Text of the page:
DEFENSIVE END: JAVON KINLAW, SOUTH CAROLINA

One of the most explosive big-bodied defenders at the Senior Bowl, the Patriots may never even get the opportunity to draft Kinlaw at No. 23. He's thought by some experts to be a top-20 talent. But he certainly looks like he'd be a long-term answer at 3-4 defensive end in New England's scheme.

At 6-foot-5, 315 pounds, with 10-inch hands and almost 35-inch arms, he looks like he was built in a lab. And while he's quick enough to beat blockers in a one-gapping scheme, his length and power would make him a dominant two-gapping player in a defense that could use another capable 3-4 end to pair with Lawrence Guy.

Ole Miss' Josiah Coatney (6-foot-4, 309 pounds, 9.5-inch hands, 33-inch arms) is another SEC product who could interest the Patriots as a 3-4 later in the draft.

NOSE TACKLE: LEKI FOTU, UTAH

One of the most physically imposing players at the Senior Bowl, Fotu measures in at 6-5, 337 pounds and would be a perfect middle-of-the-line anchor to eat up double-teams. Danny Shelton played that role for the Patriots in 2019, but he's set to hit free agency this offseason. Fotu's 10.25-inch hands and 34-inch arms helped him fight off blockers and earn first-team All-Pac-12 honors in 2019.

Nebraska's Darrion Daniels (6-3, 322), Ole Miss' Jones Benito (6-1, 321) and Ohio State's DaVon Hamilton (6-4, 327) all hail from programs the Patriots respect and could be seen as potential answers to their nose tackle uncertainty.

LINEBACKER: MALIK HARRISON, OHIO STATE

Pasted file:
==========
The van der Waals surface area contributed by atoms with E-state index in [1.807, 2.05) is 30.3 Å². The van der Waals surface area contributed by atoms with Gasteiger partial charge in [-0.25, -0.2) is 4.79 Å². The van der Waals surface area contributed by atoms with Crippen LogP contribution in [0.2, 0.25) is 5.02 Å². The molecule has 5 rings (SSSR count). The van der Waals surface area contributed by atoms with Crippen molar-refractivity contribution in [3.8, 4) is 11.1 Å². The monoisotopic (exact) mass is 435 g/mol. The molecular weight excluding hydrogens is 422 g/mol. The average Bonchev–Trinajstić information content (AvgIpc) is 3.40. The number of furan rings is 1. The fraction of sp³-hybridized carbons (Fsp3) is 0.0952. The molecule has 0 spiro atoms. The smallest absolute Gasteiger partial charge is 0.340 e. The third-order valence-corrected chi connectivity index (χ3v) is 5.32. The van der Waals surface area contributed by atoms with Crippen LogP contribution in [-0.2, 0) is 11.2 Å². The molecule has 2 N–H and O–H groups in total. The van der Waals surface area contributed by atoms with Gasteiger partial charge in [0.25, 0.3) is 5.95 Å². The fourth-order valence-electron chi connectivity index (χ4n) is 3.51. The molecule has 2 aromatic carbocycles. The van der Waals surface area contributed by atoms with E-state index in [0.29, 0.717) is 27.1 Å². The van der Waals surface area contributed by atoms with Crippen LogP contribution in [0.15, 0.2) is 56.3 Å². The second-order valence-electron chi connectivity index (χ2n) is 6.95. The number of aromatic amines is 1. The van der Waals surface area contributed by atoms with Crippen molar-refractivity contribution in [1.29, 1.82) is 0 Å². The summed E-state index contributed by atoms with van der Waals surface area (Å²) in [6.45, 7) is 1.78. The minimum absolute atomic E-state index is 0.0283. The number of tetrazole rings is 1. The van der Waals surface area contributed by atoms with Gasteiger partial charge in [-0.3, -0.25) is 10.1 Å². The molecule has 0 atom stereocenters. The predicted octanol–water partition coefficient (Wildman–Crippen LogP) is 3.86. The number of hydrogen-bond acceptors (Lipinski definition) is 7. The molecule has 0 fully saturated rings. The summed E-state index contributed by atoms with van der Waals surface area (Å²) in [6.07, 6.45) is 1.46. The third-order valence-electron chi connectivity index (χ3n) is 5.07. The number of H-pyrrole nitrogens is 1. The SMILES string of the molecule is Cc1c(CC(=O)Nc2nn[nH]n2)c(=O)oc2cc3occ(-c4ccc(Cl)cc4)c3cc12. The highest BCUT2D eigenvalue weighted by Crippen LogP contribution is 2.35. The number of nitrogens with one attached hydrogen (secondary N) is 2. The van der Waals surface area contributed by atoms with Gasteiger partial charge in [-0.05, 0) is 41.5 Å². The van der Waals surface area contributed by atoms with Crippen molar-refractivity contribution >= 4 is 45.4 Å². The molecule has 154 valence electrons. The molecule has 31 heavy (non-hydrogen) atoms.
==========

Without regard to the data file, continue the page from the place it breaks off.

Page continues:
Never was there a better example of what it is the Patriots are looking for from their linebackers than what happened in the 2018 draft. Looking for depth behind Dont'a Hightower, the Patriots were clearly in the linebacker market. But they waited, and waited, and waited... until pouncing on Purdue's Ja'Whaun Bentley in the fifth round.

Bentley was off draft boards of other linebacker-needy clubs that year because he was viewed as not athletic enough to fit their schemes. But in New England, the player who had a high football IQ and played heavier than 250 pounds in college was ideal. Belichick has long liked his off-the-ball 'backers big (which may narrow his options in the draft as players at that position get smaller every year in order to try to keep up with the speed deployed by opposing offenses). That's why Harrison — who checked in at 6-foot-3, 246 pounds in Mobile — lands here. He's a true middle-of-the-field type with the bulk to hold up as a "Mike" or "Will" backer in a 3-4 defense.

Curran: 

Wyoming's Logan Wilson doesn't quite have the same size (6-foot-2, 241 pounds), but he's close in that regard. Plus, he has other bullet points on his résumé (three-time captain, second-team All-American, Butkus Award finalist, high-school defensive back) that might pique Belichick's interest.

EDGE: ANFERNEE JENNINGS, ALABAMA

We couldn't get through a list of potential prototypes for the Patriots without mentioning someone from Alabama, could we? We could not.

An "edge" defender in the Patriots defense in 2019 was an outside linebacker, called a "Sam" or "Jack" in the Patriots scheme. Those players — primarily Kyle Van Noy, John Simon and Chase WInovich — slotted in between 250 and 260 pounds. They were stand-up players who could rush or drop into coverage. While most of the edge players who fit the Patriots size profile at this position are up-the-field players, there are a few who look like they might fit.